Residents say people were fishing on the lake last Saturday, but it drained like a bathtub overnight. Bauer has lived near this lake his entire life. This is the first time he’s ever seen it run dry. He and other residents want answers.
Pacific Gas & Electric Company owns the rights to the water and uses it for hydroelectric power.
It’s the situation we worked hard to avoid but the reality is we’re in a very serious drought, there’s also concerns for the fish downstream,” said spokesman Paul Moreno.
Bauer says there should’ve been at least two weeks of water left and that would’ve given PG&E enough time to relocate the fish.
“This makes me feel like they didn’t want to do a fish rescue and that it was easier to open that sucker up Saturday night,” Bauer said.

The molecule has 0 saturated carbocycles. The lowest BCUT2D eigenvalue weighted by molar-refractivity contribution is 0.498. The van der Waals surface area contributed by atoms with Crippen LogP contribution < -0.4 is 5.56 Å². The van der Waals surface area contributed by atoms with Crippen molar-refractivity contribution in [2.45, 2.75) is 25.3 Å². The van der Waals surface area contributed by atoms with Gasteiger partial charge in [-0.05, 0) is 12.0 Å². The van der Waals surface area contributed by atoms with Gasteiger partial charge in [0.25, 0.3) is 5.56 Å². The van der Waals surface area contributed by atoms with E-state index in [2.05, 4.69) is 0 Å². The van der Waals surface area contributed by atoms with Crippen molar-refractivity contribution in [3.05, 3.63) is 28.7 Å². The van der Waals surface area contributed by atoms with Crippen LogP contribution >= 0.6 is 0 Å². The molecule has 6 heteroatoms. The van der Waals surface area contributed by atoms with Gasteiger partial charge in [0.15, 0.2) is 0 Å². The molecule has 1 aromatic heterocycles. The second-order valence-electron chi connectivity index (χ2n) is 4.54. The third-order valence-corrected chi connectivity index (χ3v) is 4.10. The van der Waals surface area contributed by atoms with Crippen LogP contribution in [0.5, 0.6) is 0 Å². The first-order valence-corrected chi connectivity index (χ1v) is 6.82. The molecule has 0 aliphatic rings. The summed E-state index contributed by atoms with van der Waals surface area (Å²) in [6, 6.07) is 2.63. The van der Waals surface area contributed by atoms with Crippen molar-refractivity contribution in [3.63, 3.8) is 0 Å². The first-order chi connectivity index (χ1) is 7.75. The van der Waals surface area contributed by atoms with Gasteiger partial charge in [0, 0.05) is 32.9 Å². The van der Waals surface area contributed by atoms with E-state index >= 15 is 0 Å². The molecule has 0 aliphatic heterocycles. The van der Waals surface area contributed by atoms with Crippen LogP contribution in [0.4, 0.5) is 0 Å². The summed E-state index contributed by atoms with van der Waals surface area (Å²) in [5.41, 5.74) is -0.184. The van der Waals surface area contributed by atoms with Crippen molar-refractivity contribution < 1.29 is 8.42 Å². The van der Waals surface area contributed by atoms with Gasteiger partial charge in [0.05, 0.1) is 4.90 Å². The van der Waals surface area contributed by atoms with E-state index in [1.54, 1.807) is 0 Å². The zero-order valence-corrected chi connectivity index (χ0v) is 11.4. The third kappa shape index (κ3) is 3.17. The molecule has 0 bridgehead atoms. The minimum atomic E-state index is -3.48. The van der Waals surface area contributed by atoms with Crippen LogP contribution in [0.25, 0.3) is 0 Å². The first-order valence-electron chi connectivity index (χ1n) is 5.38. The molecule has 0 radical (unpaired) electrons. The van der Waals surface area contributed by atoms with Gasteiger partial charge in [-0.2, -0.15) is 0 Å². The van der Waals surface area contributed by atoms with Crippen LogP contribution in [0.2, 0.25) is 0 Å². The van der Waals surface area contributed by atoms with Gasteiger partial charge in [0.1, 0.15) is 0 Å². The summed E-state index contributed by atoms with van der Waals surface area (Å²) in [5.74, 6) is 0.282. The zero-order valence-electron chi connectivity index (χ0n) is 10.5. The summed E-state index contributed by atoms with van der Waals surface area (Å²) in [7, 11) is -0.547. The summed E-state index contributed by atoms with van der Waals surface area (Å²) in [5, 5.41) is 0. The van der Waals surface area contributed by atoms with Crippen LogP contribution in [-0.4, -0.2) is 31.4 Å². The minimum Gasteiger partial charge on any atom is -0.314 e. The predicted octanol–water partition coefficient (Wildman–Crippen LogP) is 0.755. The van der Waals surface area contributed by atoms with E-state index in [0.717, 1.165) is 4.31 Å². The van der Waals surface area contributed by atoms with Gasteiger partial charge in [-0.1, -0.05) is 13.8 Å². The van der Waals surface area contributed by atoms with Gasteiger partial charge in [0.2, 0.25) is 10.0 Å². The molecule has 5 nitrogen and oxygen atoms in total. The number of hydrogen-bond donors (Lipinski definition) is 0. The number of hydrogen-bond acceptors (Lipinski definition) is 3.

PG&E officials say nobody opened the dam up and the water simply ran out.
No matter who’s to blame, residents here worry, this could happen in other areas of the state.
“The reservoirs are all continuing to be far below normal,” said Doug Carlson with the Department of Water Resources.
He says there’s no question water concerns are still a serious issue across the state.
“We are reliant upon rainfall to fill those lakes of course and until we get more rain we’re not likely to see any appreciable increase in the reservoir levels,” he said.
At Folsom Lake, workers are finishing work on floating barges that would pump water to the city of Folsom and the prison if the lake gets too low for the water to flow through an intake valve. An insurance policy that may be put into use soon.